Next Time Someone Picks a Fight, Don’t Engage

Relax


If you turn on the TV and flip through the channels, scroll through your social media feed, or simply observe the human race in your everyday life, you may have noticed our propensity to argue. This talking head is yelling at that talking head; your aunt has picked a political fight with your friend over on Facebook; there’s a lovers’ spat going on in the corner of the park; one person accidentally bumps another person in a bar, and all hell breaks loose.

Conflict is baked in us, a product of our fight-or-flight animal selves.

Well, guess what? Fighting produces cortisol, the stress hormone, which has been linked in the past to memory problems and low performance on cognitive tasks. Those who choose not to engage in a fight, thus reducing that one stressor from their day, may not produce as much cortisol that could potentially affect their cognition. So next time someone picks a fight, it’s literally better for your health to turn the other cheek.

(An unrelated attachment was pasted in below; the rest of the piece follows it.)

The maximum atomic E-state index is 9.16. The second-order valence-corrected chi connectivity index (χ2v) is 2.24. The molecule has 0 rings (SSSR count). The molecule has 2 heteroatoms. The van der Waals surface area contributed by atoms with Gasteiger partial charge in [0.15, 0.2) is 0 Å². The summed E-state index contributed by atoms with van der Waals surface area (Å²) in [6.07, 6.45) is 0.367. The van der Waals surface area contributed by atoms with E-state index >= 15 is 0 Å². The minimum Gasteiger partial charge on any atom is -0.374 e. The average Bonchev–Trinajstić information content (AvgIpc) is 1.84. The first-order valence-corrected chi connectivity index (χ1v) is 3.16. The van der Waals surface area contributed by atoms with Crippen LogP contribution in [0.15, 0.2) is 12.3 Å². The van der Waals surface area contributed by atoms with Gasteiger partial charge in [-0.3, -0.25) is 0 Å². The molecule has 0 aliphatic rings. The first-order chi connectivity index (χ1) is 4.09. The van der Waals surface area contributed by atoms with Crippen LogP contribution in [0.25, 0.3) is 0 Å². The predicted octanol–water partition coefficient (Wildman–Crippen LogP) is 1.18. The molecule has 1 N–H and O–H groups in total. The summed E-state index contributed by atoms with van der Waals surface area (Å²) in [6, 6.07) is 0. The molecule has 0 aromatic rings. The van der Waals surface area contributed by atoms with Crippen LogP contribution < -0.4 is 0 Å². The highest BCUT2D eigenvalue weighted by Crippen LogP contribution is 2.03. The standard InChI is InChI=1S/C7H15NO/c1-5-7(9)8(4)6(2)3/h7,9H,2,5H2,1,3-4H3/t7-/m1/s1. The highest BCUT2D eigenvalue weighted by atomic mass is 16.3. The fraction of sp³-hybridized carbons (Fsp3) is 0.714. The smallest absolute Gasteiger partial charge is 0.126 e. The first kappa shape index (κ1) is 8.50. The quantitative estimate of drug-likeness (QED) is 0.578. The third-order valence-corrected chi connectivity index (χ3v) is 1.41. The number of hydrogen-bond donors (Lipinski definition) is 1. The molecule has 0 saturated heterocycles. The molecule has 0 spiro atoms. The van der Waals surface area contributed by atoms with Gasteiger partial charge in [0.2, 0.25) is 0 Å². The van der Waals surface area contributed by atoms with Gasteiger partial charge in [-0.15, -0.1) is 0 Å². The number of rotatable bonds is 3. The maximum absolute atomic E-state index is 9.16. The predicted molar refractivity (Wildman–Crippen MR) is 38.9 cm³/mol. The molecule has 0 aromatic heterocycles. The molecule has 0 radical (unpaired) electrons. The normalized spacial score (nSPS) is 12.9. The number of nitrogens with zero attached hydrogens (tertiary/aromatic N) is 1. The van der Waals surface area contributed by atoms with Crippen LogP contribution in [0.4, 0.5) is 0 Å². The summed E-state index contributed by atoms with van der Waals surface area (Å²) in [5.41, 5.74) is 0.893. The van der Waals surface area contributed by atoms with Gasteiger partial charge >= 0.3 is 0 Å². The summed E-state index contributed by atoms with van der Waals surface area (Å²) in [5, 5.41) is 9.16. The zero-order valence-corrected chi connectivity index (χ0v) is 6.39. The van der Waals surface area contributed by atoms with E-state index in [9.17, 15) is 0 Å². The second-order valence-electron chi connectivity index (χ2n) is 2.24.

Now, what should you do if this fighting occurs in your marriage? This is a hard but important question. While numerous studies have shown the benefits of a good marriage on levels of stress and well-being, a bad marriage is detrimental to both. Not engaging the next time your spouse picks a fight, is one answer. Another is a good couples therapist. But if conflict simply cannot be removed from the marriage, and you’re worried about brain health, you may want to remove yourself from it.

References

  • Shmerling, R. H. (2016, November 30). The health advantages of marriage - Harvard Health Blog. Retrieved November 22, 2019, from Harvard Health Blog website: https://www.health.harvard.edu/blog/the-health-advantages-of-marriage-2016113010667
  • Shrout, M. R., Brown, R. D., Orbuch, T. L., & Weigel, D. J. (2019). A multidimensional examination of marital conflict and subjective health over 16 years. Personal Relationships, 26(3), 490–506. doi:10.1111/pere.12292
  • Sliwinski, M. J., Smyth, J. M., Hofer, S. M., & Stawski, R. S. (2006). Intraindividual coupling of daily stress and cognition. Psychology and Aging, 21(3), 545–557. doi: 10.1037/0882-7974.21.3.545